Thermoforming Considerations for Meeting European Union Single Unit Dose Regulations
Publication Date: 2015-Jun-23
The IP.com Prior Art Database
EP 1311429 B1: PATENT [+7]
There is concern about the accidental ingestion of liquid laundry detergent soluble unit dose (SUD) capsules by children. Because of this concern, the European Union (EU) approved EU Regulation 1297/2014. SUD capsule producers can control a number of processing parameters so they can comply with EU Regulation 1297/2014. Producers must also control the environmental conditions of their processing plant so that the properties of the water soluble films and the SUD capsules are not negatively affected.
MonoSol Technical Bulletin: Thermoforming Considerations for Meeting EU SUD Regulations
There is concern about the accidental ingestion of liquid soluble unit dose (SUD) laundry detergent capsules by children. Because of this concern, the European Union (EU) amended CLP (Classification Labeling Packaging) Regulation 1272/2008 with EU Regulation 1297/2014. EU Regulation 1297/2014 was published on December 6, 2014 and it went into effect on December 26, 2014. Companies producing liquid laundry detergent SUD capsules must comply by June 1, 2015. If companies produced and shipped non-compliant capsules prior to June 1, 2015, then they have until December 31, 2015 to remove the non-compliant capsules from store shelves.
EU Regulation 1297/2014 adds three new CLP requirements to the soluble film of the liquid laundry detergent capsule. First, the soluble film shall “contain an aversive agent (such as a bittering agent) in a concentration which is safe, and which elicits oral repulsive behavior within a maximum time of 6 seconds.” Second, the capsule shall “retain its liquid content for at least 30 seconds when the soluble packaging is placed in water at 20C.” Third, the capsule shall “resist mechanical compressive strength of at least 300 Newton under standard test conditions.”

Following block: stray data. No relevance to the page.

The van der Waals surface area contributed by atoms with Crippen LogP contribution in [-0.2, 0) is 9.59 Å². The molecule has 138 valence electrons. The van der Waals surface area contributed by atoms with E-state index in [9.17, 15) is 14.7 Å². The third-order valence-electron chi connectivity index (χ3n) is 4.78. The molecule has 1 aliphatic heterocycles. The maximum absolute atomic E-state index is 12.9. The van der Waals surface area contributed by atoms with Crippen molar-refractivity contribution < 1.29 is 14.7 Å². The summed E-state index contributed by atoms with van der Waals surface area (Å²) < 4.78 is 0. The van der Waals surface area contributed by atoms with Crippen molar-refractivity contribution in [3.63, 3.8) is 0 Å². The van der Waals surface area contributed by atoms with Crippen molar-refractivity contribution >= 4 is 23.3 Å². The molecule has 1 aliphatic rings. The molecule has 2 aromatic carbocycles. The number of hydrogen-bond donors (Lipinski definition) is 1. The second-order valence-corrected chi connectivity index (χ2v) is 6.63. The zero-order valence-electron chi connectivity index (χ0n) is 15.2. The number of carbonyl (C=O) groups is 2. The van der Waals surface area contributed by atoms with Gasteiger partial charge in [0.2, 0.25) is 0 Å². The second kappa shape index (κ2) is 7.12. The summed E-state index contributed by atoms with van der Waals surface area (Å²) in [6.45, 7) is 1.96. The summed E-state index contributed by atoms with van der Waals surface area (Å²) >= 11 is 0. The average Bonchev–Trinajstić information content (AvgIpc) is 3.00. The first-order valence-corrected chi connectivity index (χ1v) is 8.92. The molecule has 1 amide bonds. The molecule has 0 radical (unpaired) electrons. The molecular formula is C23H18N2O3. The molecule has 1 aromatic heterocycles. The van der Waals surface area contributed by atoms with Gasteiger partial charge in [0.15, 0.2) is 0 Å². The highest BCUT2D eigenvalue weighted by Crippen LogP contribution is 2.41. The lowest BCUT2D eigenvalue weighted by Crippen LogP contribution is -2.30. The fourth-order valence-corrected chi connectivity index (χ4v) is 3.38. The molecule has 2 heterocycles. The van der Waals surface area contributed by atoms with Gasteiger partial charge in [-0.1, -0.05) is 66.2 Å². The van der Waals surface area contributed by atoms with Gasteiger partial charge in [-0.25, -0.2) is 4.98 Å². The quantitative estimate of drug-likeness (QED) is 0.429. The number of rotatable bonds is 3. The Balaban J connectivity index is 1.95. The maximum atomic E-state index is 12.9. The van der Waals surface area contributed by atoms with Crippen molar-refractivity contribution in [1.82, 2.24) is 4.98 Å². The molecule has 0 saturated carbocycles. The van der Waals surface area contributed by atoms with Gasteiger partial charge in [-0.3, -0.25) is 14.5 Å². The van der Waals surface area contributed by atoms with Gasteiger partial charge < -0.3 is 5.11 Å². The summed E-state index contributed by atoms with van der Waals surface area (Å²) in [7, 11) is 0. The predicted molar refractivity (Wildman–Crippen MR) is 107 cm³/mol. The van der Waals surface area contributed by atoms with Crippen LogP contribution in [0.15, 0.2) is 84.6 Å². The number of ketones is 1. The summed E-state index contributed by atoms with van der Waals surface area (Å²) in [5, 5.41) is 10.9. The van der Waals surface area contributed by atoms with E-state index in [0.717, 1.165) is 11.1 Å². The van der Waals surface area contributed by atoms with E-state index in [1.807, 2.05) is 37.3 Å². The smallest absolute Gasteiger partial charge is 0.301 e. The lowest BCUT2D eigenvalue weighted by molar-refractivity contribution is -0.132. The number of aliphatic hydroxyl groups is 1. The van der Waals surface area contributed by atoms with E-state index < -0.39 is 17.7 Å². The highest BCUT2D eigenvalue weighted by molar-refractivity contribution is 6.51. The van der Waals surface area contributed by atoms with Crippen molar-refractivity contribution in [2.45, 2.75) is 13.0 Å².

With regards to the first requirement, MonoSol, LLC offers water-soluble films with denatonium benzoate, a well-known aversive and bittering agent recommended by the EU.
With regards to the second requirement, it is well established that thicker films will take more time to dissolve than thinner films. It is also reasonable to assume that thin areas in the capsule wall should be avoided so that the 30 second requirement can be met. Therefore the process of making thermoformed capsules must be well controlled so that there are no thin areas in the capsule walls.
With regards to the third requirement, thin areas in the capsule wall should also be avoided so that the 300 Newton requirement can be met. Therefore the process of making capsules must be well controlled so that there are no thin areas in the capsule walls. Strong seals between the top and bottom films of the capsule, via heat or water solution processes, are also necessary for meeting the 300 Newton requirement.
Practitioners skilled in the art of making thermoformed single unit dose capsules routinely control the following parameters in order to make capsules that do not contain thin spots:
· Temperature of the film: “The baseline objective for all heating is to create uniform heating throughout the sheet but this is hard to achieve.” (Throne, 2008, p.101). Non-uniform temperatures in the film will lead to non-uniform stretching, which will lead to thick areas and thin areas in the capsule walls. Also, “when the film is heated, the plastic material will yield to natural thermal expansion, loss of crystallinity, and relief of molecular orientation, all of which tend to...